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‘Include Yoga as part of online learning programmes’: Vice President Venkaiah Naidu



On the International Yoga Day, Vice President M Venkaiah Naidu urged educational institutions to include Yoga as part of online learning programmes being conducted in the wake of the COVID-19 pandemic to improve immunity.

Vice President’s remarks came at the digital ‘Yoga and Meditation Shivir’ organised by SPIC MACAY on the occasion of International Day of Yoga.

“I am glad that ‘UNICEF Kid Power’ has listed 13 Yoga stretches and poses for children,” Naidu said.

Observing that the 5,000-year-old tradition is not a mere workout, he said, “It is a science that emphasizes balance, poise, grace, equanimity, peace and harmony”.

Calling for large-scale scientific experimentation to further explore the immense possibilities of Yoga as a wellness solution, Naidu said Yoga as a mode of therapy or Yog Chikitsa has become extremely popular. He said that a large number of studies offer scientific evidence for its potential to treat a number of diseases.

Referring to the impact of the COVID-19 pandemic on the physical and mental health of the people, the Vice President said, “Indeed the world is going through challenging times and we simply cannot allow the pandemic to get the better of us. We have to unite and put up a stronger fight and to ensure that we are healthy, both physically and mentally.”

He said that yoga can be an effective solution for the high level of stress that the pandemic has created in our lives. “Yoga is a relatively low-risk, high-yield approach to improving overall health and its full potential must be harnessed,” he added.

Pointing out that the pandemic is not the only health crisis that has threatened the wellbeing of the people, he expressed concern over the increase in lifestyle diseases.

Quoting WHO, he said it was estimated that 63 per cent of all deaths in India in 2016 were because of non-communicable diseases (NCDs). “Yoga remains an incredibly simple but powerful instrument to prevent and control lifestyle diseases,” Naidu observed.


Books & Authors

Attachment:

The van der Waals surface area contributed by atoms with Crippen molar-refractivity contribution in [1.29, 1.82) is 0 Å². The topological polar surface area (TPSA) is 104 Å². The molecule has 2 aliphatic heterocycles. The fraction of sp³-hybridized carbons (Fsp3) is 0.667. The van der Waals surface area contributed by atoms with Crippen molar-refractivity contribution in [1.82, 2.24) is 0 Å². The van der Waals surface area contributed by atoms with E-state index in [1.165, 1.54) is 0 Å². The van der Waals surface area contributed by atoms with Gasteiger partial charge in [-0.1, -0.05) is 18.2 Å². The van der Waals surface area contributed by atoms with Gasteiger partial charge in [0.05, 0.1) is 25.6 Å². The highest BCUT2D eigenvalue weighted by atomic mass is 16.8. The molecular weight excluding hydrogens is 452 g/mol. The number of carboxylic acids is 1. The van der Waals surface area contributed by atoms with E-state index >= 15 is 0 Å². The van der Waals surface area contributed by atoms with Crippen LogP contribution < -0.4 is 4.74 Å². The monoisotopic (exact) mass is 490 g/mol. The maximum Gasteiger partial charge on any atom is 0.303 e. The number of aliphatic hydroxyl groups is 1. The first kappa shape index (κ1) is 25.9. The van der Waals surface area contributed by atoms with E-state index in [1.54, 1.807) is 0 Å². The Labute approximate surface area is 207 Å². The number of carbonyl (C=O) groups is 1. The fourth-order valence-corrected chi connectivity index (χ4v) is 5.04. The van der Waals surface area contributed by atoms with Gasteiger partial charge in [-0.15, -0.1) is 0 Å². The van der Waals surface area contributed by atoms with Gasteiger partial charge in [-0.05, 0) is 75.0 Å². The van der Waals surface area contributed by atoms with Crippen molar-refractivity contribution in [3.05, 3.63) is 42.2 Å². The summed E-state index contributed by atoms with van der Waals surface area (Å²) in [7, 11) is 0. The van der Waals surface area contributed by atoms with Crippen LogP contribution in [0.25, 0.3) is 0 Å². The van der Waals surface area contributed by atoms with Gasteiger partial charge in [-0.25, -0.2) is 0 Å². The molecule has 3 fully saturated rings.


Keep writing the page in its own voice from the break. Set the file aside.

“Publishing a book is not only about writing, it is much more than that”, says Nayana in a recent Interview



About The Author:
Nayana Phukan, the author of the bestselling novel ‘Dawn in Florence’ is a software engineer and an avid traveler. Nayana is a bookworm since her childhood days and she always had a dream to write books of her own. She started writing her debut novel ‘Dawn in Florence’ in November, 2019 and finally, published it on the last week of July, 2020. Nayana currently lives in the city of dreams, Mumbai and she believes in enjoying every moment of life.

Briefly describe your journey until now. Have you accomplished what you wanted or still have a mile to go?
Since my childhood days, I have been a bookworm and I always had a dream that one day, I would write novels of my own. But for me, the challenge was to find an ample amount of time for writing. I am a software engineer and have been working as an IT professional for the last nine years. It was not easy for me to find out time for writing but apart from an engineer and a writer, I am also an avid traveler. For a long time, I was planning to start a travel blog and on one fine day of 2018, I started writing travel blogs and thankfully, everyone loved it. During that time, I was working as a senior web developer in a major e-commerce firm and due to immense work pressure, it was not easy for me to find time for writing. But I didn’t give up and started to draft some small stories apart from travel blogging in my spare time. That was the time when I realized that I should take writing more seriously. I started writing my debut novel ‘Dawn in Florence’ in November 2019 and finally published it in the last week of July 2020.

I am very happy to see all the love of the readers towards my book. I was feeling out of the world that day when I saw my book on the bestselling list of Amazon. ‘Dawn in Florence’ is the first step in the world of novel writing and I believe that I still have a mile to go.

What is your book “Dawn in Florence” all about?
‘Dawn in Florence’ is a tale of unconditional and mature love that does not follow any prejudice. This is a story of a strong and independent single mother Leena Shenoy, who fell in love in her late thirties, far away from her kids and her motherland India, in the beautiful city of Florence, Italy. Stunning Italy added colors to the black and white life of Leena. Her complicated love story that blossomed in the beautiful parts of Italy, taught her about that side of love, which is just like a rose with thorns, beautiful yet painful. Life is not always fair but every chapter of it teaches a new lesson and only if we learn to inhale the bright side of it, life becomes beautiful. From the magical Venice of northern Italy to the breath-taking Amalfi coast of southern Italy, from the fashion capital Milan to the architecture capital Rome, every chapter of her Italy diary was full of surprises, love, friendship and unexpected turn of events. She had never imagined falling in love with someone far away from her homeland, but love always comes without prior notice and it can happen to anyone, anytime, anywhere.

What is the most fulfilling part of writing this book? And what is the most challenging?